We report results from an exploratory analysis examining “last-minute” self-censorship, or content that is filtered after being written, on Facebook. We collected data from 3.9 million users over 17 days and associate self-censorship behavior with features describing users, their social graph, and the interactions between them. Our results indicate that 71% of users exhibited some level of last-minute self-censorship in the time period, and provide specific evidence supporting the theory that a user’s “perceived audience” lies at the heart of the issue: posts are censored more frequently than comments, with status updates and posts directed at groups censored most frequently of all sharing use cases investigated.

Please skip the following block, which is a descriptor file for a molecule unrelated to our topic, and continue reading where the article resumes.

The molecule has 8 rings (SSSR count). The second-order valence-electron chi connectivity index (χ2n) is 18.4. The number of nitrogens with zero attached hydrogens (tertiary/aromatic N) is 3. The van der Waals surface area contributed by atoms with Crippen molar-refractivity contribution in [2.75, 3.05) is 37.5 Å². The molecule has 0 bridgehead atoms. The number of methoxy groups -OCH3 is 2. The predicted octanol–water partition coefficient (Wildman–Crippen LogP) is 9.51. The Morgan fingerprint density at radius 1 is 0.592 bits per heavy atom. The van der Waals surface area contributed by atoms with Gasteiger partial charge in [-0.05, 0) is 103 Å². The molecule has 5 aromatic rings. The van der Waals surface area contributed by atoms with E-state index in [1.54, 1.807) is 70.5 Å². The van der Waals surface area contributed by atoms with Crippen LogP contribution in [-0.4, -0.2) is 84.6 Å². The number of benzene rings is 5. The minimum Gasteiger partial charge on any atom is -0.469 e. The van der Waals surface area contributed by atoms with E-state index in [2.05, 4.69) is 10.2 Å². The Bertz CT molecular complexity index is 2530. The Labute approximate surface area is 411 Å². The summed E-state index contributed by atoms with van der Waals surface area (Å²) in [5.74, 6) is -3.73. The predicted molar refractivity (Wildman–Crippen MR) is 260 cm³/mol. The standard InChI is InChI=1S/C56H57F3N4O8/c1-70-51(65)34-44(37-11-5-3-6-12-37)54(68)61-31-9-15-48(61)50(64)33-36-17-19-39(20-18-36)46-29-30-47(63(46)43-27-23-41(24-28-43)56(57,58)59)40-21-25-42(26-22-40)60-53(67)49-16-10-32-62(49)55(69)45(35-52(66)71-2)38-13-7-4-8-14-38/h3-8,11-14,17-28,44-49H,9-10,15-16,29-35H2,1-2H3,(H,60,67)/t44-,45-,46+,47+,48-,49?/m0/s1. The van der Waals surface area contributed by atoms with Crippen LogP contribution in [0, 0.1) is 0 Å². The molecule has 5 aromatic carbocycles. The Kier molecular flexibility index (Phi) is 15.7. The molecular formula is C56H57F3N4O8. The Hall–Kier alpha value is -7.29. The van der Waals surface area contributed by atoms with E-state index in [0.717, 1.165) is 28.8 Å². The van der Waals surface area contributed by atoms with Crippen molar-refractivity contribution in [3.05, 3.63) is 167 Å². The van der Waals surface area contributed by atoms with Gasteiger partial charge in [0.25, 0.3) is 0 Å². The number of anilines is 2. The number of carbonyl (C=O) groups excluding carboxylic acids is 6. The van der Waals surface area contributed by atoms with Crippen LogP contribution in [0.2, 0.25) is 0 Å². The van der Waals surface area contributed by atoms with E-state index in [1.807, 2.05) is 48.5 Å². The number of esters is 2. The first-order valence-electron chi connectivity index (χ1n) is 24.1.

I've been reading through this the past few days and its slightly demoralizing reading. With that said, opportunity can also come through chaos so maybe things aren't quite as bad as this document makes it seem. via Office of the Director of National Intelligence